As a photographer, author, executive, and entrepreneur, Lancia E. Smith is usually the one asking the questions. But for the sake of sharing her enthusiasm for Christianity Today and her long-standing love for the good, true, and beautiful, Smith sat down with CT to discuss how the ministry inspires and motivates her work.

In your mind, what sets Christianity Today apart from other publications?

I'm a longtime fan of Christianity Today and enthusiastic about its work and mission. I see CT as a champion for other people like me in Christian publishing and feel the spiritual covering CT offers. It functions like an icebreaker ship going before so many smaller vessels to break up ice and remove barriers. Because CT has paved the way, it allows people like me to do the kind of work that I do. Its scope, standard of excellence, history, and mission make it unique among publications.

What is your work—what fills your days?

My husband, Peter and I own an environmental consulting and engineering firm in north Denver, of which I am president. My days are spent working in executive management. Additionally, I've worked as staff with the C. S. Lewis Foundation for 12 years and continue to serve there. I am deeply involved with the Anselm Society, based in Colorado Springs, serving as a board member and patron. But much of my working life is spent producing Cultivating, the online quarterly magazine I founded, and running the discipling initiative that stems from it—The Cultivating Project.

Peter and I work hard to foster community with other believers, and that's a large part of why I'm involved with the Anselm Society, whose core mission is a renaissance of the Christian imagination.
Much of what Anselm aims to accomplish is the reconciliation of artist to the church and the church to the artist. That's where we've seen such a huge division over the past 40 or 50 years. I also support the Rabbit Room and am involved with the creative community they're building across the country. I find the parallels with Anselm Society, Rabbit Room, the C. S. Lewis Foundation, and Cultivating to what CT is doing absolutely stunning and inspiring. This is especially true given the mission focus of each organization in reaching both the church and isolated believers and re-engaging them with Beautiful Orthodoxy.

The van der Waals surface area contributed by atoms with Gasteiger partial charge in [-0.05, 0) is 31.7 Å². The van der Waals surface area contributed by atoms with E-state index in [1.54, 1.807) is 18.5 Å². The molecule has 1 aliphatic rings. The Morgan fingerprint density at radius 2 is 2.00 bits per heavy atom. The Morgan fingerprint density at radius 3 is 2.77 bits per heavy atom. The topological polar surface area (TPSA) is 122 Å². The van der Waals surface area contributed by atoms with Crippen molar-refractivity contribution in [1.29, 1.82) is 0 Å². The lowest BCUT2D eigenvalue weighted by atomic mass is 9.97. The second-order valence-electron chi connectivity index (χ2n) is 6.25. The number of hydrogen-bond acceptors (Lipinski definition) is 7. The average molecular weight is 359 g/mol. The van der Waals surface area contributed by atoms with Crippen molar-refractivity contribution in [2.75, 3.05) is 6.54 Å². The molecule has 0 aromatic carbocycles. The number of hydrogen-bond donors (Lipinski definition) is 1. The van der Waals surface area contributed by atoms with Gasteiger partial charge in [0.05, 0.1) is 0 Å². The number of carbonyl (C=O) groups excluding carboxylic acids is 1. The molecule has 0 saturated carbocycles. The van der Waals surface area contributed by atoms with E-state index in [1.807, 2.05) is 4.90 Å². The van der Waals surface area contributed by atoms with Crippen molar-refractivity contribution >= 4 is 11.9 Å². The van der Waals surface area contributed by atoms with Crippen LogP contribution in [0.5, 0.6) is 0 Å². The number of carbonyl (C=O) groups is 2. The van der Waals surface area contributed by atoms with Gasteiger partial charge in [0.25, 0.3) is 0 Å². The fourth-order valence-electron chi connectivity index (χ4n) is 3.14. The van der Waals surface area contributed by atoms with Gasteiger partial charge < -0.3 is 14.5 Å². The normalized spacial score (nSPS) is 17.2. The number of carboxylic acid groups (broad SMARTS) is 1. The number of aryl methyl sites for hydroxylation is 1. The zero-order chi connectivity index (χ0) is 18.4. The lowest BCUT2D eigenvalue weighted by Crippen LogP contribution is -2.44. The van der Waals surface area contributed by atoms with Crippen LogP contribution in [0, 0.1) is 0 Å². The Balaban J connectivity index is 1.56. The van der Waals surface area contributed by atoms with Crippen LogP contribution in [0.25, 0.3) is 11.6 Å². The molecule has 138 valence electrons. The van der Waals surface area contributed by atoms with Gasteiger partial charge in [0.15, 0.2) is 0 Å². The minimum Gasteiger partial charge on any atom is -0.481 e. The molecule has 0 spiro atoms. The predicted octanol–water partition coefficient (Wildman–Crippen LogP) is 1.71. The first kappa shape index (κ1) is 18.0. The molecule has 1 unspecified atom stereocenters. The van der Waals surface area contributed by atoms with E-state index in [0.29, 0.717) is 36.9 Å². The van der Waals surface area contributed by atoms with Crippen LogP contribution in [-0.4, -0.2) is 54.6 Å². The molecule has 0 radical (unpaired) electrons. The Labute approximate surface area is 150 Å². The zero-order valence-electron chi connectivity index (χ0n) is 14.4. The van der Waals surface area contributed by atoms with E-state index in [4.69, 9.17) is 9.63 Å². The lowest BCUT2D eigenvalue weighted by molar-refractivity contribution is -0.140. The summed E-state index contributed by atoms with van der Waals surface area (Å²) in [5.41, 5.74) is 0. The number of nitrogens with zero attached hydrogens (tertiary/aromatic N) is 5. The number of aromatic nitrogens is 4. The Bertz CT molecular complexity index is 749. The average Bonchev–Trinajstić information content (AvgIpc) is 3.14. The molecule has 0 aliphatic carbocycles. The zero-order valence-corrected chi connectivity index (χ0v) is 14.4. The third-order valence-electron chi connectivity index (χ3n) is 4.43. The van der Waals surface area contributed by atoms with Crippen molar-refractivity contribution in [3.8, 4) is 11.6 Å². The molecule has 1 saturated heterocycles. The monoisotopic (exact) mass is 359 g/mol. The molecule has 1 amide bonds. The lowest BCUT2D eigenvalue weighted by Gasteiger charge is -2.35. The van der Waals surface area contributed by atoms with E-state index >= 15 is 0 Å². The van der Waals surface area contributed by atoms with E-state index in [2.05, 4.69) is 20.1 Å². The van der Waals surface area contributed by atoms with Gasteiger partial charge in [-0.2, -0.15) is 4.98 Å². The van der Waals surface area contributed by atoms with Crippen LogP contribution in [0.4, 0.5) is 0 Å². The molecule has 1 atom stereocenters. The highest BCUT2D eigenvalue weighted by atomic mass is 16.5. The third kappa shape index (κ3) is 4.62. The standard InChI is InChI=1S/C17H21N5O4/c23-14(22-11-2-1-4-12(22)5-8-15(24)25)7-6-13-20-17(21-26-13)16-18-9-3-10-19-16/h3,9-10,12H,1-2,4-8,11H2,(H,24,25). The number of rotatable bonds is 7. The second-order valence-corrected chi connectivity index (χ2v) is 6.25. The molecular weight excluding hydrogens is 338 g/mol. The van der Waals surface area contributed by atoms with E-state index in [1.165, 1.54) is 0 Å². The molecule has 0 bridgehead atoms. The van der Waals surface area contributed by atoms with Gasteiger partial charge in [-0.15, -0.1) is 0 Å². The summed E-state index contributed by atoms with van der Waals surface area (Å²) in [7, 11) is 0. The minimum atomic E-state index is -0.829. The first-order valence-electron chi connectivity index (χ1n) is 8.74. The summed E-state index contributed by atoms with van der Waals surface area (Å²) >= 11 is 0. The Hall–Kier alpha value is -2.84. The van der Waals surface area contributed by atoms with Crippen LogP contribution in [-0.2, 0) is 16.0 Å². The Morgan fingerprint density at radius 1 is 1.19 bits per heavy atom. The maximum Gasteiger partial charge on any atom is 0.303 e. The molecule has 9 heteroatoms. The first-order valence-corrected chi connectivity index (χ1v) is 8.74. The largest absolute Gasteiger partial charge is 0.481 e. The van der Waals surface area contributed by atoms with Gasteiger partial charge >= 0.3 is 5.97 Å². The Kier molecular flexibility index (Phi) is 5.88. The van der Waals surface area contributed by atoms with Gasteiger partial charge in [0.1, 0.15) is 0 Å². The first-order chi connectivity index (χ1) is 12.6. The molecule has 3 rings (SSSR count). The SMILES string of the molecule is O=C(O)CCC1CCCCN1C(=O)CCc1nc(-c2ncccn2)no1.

You're an avid supporter of CT's cause of Beautiful Orthodoxy—why does that message resonate with you?

The message of Beautiful Orthodoxy resonates with me because the focus and foundation of it echo my own calling and work. Twelve years ago, when I first launched a blog, the original title was "Cultivating: the Good, the True, the Beautiful." Years later when I first read about Beautiful Orthodoxy, I cried. I realized another band of orthodox believers understands that God must be presented beautifully, that he must be presented in goodness, and that he must be presented in Truth. It was a profound moment to realize that someone else was and is serving this call with me. It still makes me shiver to think about it.

CT's work validates my work in teaching good, true, and beautiful as an approach to not only faith but how we can live an integrated life. The creation of Beautiful Orthodoxy has had a ripple effect through so many places. It's helped to reframe the way we can approach and communicate the gospel: no longer merely asking people if they are saved but drawing people in by what we're sharing. Beautiful Orthodoxy is an evangelistic language echoing back to the first believers living out the gospel. It brings people to Christ—and back to Christ with real joy. If you take beauty and goodness away from truth (which has often been done), the truth not only loses its power to transform, it can become a weapon to alienate.

You've talked with affection about the "nomads" of the Christian faith. Can you tell me more about what draws you to this group and how you see CT as a bridge to reach them?